Expect your energy bill to rise over the next few years.
The California Public Utilities Commission voted last week to approve major rate changes sought by Southern California Edison, Pacific Gas & Electric and San Diego Gas & Electric, and their decision is being met with great controversy.
Fewer Energy Usage Tiers
Currently, pay rates for energy consumers are divided into multiple tiers- where the more energy you use, the higher your rate will be. For example, those in the fourth tier have a rate that is twice as high as those in the first tier, who use the least amount of energy. However, with the changes approved Friday, the difference between what high energy usage customers and low energy usage customers pay will shrink. By 2019, the number of tiers will be reduced from four to two, with a price difference of just 25 percent between the tiers.
Critics of the new plan are saying that fewer tiers will severely diminish incentives for reducing energy consumption and utilizing green energy such as solar power. Many are also worried that this change will lead to a redistribution of wealth from low-income to high-income families, arguing that wealthier people tend to use the most energy and are the ones who will benefit the most from this restructuring.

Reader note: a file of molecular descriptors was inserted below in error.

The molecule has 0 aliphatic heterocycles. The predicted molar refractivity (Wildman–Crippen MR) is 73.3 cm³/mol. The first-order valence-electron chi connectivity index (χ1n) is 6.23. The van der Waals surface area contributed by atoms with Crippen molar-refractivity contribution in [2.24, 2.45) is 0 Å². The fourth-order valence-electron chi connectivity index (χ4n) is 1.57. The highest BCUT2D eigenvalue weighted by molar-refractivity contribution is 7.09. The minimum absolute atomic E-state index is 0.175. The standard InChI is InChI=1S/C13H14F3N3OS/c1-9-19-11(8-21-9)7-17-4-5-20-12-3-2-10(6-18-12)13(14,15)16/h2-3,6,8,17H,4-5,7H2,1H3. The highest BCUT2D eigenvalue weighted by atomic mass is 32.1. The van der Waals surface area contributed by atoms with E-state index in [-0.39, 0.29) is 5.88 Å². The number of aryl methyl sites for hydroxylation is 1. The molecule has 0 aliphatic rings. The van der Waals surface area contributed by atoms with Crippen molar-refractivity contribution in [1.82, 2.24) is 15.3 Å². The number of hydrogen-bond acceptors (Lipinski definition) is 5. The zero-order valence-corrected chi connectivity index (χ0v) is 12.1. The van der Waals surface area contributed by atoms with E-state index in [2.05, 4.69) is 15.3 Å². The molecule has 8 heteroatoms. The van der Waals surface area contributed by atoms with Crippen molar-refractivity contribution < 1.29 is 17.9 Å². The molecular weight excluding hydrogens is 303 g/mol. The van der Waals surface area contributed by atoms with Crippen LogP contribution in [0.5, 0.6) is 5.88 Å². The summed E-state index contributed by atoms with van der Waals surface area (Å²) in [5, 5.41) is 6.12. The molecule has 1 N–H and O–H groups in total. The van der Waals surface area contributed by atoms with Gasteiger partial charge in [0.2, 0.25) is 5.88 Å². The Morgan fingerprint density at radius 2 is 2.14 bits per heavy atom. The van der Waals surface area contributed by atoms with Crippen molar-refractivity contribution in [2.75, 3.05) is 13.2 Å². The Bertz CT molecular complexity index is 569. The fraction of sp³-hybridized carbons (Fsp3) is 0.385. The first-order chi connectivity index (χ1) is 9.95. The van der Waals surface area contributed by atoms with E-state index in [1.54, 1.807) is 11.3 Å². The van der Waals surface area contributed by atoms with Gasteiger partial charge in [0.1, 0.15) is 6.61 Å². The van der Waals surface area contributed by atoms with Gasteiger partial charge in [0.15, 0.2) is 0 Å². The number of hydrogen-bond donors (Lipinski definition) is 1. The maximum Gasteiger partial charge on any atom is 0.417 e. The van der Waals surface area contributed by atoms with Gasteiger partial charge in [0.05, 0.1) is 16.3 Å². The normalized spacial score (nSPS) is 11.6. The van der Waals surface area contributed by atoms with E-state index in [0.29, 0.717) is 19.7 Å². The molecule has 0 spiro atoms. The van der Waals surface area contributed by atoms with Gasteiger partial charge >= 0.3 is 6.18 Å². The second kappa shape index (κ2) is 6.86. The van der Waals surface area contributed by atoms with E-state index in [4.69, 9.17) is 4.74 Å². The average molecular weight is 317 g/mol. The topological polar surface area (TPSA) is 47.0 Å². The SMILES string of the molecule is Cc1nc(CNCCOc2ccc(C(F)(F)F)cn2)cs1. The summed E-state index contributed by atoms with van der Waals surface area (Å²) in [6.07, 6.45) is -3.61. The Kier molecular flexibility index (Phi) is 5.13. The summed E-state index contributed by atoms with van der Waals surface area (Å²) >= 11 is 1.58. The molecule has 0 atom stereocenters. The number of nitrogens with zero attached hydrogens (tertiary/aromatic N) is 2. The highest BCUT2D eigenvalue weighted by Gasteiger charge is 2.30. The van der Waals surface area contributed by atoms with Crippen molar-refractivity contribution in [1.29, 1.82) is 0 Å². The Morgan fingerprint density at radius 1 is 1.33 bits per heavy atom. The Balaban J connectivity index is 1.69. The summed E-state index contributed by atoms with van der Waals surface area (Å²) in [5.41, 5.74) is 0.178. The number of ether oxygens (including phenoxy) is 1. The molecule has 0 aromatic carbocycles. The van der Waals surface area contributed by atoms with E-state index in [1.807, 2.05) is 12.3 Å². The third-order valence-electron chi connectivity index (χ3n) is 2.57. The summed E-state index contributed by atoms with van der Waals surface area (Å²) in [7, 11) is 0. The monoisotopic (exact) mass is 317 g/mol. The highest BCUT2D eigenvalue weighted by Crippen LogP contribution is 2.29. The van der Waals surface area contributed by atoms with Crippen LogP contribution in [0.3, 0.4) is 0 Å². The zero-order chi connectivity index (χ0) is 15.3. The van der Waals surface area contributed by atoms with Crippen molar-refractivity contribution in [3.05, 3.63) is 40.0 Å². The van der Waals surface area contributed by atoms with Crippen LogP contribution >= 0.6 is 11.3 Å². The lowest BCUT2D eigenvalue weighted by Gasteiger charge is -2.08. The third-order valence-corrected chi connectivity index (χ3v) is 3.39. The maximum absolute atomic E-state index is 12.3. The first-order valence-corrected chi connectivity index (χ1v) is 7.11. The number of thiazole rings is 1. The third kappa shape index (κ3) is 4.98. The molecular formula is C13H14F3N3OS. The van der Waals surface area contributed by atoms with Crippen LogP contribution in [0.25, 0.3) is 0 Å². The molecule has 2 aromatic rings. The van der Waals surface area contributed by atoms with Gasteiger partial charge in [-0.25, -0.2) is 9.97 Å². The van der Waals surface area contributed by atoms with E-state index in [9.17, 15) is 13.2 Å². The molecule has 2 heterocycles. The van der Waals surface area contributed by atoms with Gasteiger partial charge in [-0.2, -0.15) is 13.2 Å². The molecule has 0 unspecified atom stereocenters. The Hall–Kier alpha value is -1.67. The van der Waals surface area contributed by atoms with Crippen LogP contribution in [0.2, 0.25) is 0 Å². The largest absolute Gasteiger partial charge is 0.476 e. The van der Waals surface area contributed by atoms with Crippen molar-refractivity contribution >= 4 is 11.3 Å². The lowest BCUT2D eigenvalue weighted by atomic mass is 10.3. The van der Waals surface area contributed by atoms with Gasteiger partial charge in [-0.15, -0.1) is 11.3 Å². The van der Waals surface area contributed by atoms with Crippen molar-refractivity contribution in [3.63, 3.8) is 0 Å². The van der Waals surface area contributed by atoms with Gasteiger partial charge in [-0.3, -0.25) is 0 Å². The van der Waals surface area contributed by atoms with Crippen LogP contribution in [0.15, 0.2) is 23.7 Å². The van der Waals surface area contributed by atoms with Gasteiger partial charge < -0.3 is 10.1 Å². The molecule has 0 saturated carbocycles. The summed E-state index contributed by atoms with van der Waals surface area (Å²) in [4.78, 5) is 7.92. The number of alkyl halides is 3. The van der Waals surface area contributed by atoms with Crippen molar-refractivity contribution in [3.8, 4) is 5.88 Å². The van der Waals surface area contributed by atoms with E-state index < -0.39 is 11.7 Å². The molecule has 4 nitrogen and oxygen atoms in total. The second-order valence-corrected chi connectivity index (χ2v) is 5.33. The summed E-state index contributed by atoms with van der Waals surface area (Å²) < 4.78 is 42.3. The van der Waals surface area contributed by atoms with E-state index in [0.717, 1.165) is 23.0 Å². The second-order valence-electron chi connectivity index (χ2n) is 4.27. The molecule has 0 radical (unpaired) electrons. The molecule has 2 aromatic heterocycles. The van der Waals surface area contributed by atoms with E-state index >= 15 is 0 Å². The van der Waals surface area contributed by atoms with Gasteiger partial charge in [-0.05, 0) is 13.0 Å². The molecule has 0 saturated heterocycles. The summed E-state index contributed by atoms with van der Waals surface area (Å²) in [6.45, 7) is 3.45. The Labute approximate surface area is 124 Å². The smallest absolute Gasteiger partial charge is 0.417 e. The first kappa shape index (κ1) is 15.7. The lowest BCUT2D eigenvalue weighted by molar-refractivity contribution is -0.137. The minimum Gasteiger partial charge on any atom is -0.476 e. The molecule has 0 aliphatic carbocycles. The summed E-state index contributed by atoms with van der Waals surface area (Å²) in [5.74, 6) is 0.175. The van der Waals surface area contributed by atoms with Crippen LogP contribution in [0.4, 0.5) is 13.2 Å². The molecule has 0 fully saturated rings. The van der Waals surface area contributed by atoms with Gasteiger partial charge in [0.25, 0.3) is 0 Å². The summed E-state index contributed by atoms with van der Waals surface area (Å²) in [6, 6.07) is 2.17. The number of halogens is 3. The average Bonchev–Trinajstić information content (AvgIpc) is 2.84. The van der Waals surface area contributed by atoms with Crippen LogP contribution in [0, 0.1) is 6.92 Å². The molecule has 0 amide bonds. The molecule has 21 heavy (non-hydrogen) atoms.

However, the commissioners behind the reform claim that the link between income and electricity use isn’t as strong as many believe. They say that many high-energy using customers are large families that have no choice but to consume more energy, or desert-dwellers that rely on constant air conditioning during the summer months to stay cool. The new plan, they say, is fairer for all consumers.
The new plan does, however, include one penalty for the so-called “energy hogs”. For those who consume over 400% of the baseline electricity usage, they will see a surcharge that hikes their rate up to double that of the low-energy users.
Another change that the restructuring will bring is different rates for energy usage during different times of day, with the highest rates in the afternoon. The plan, the commissioners say, can potentially reduce the strain on the state’s power grid when electricity demand reaches its daily, late-afternoon peak by encouraging customers to shift the bulk of their energy usage to off-peak hours.
Incorporating these time-based rates could help the state incorporate more solar power into the energy mix. Solar power plants hit their maximum output just after noon, so these time-based rates will provide more incentive for those wishing to avoid the higher rates to switch to solar.
Overall, the majority of Pacific Gas and Electric Co., Southern California Edison and San Diego Gas & Electric Co. can expect to see their energy bills increase as the new plan is phased in.